Robbery is a solid drama that tells the compelling story of Frank (Art Hindle), a cerebral career criminal suffering from dementia. When his son, Richie (Jeremy Ferdman), finds himself the target of a dangerous organization to whom he owes money, Frank must come out of retirement and use the remnants of his mind to save his son. I talked with writer/director Corey Stanton to see where this surprisingly unique story came from.
Sometimes Always Never sets out to be quirky, but comes out dorky. It takes pride in its uneven nuances, gushy sentimentality, and jokes about Scrabble. What saves the mild-mannered movie to an extent, however, is how the awkwardness is (sort of) embraced through its humour.
Last Call pitches itself to audiences with an intriguing gimmick. Shot in real time, the film’s story is told from two perspectives – using a split-screen technique to divide the pair of one-take shots. However, Last Call is more than a crafty production with a trick up its sleeve.
Director Alejandro Landes takes viewers on an incredible journey with Monos, a Columbian drama about the lives of teenage soldiers.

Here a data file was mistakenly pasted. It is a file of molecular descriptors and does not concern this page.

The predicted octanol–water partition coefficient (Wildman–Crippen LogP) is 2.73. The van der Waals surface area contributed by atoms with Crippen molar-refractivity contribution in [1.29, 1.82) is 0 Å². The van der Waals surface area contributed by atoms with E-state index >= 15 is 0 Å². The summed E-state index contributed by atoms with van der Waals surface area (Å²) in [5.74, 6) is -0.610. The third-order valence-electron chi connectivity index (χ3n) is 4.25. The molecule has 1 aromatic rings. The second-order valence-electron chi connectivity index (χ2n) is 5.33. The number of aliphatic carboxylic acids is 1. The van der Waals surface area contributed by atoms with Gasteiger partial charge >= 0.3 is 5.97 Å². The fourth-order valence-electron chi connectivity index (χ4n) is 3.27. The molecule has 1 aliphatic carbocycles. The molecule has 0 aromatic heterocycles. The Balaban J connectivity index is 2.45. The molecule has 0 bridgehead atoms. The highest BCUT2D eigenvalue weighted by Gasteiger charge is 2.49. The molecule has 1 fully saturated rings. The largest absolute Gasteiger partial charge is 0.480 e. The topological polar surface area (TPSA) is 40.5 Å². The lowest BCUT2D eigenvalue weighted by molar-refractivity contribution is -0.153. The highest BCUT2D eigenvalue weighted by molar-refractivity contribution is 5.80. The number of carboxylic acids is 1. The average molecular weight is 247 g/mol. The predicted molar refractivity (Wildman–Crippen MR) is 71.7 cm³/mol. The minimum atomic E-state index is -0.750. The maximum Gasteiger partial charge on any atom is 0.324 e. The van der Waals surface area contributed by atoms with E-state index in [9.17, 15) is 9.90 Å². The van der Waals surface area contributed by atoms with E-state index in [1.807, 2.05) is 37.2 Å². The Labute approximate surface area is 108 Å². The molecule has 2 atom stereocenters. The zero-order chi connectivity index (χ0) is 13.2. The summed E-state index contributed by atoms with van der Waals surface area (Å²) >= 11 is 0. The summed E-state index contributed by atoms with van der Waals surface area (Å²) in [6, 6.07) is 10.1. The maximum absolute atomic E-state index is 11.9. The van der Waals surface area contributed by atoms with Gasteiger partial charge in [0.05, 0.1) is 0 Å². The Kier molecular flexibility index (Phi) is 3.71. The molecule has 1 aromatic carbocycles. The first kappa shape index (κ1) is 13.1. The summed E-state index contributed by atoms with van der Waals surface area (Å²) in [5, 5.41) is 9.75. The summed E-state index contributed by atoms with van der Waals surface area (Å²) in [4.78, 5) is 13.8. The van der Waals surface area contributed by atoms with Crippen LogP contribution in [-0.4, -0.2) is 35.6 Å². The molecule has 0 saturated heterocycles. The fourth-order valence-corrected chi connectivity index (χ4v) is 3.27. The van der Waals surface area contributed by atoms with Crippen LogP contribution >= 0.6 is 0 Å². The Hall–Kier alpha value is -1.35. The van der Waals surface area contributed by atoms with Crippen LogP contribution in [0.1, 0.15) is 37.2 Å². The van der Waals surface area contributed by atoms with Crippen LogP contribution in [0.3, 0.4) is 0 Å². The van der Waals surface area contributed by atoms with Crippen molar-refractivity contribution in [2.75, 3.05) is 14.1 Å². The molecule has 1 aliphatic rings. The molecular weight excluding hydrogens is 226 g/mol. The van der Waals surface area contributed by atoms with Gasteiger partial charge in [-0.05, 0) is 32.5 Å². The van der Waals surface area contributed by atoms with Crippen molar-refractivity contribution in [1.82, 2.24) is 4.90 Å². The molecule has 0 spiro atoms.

The Meaning of Life walks and talks like a conventional weepy melodrama, but it’s much more than a typical tear-jerker. This is a smart and sweet film that reads between the lines. Instead of rattling off a familiar story about a friendly relationship that blooms between a struggling musician (Finn played by Canadian pop artist Tyler Shaw) and a young leukemia patient (Sophie played by Sadie Munroe of CBC’s Workin’ Moms’), The Meaning of Life…
With The Witch, Robert Eggers showed the world that there were untold, new ways to tell horror stories. So, what can someone who has already reinvented a genre do as a follow up? Eggers decided to tell a new story based on the research of horrific authentic historical documents, and it works.
By: Jessica Goddard In the delightful tradition of remaking films and gender swapping the leads – which no one is getting tired of at all – After the Wedding struggles to be convincing in its premise.
The Toronto Youth Shorts festival is a great platform for aspiring filmmakers and for storytellers with a lot on their mind. I can usually count on the selections to cover themes from cultural reflections to personal discoveries, with an occasional fluffy piece to break up the weight of these programmes.
Directed and Written by Katherine Jerkovic, Roads in February is a beautifully shot and immersive film that explores the relationship between a young Hispanic Canadian named Sara (Arlen Aguayo-Stewart), and her grandmother (Gloria Demassi).
By: Jessica Goddard A poignant and sincere exploration of family, loyalty, and cultural divide, The Farewell turns its writer-director’s quirky anecdote into effective drama.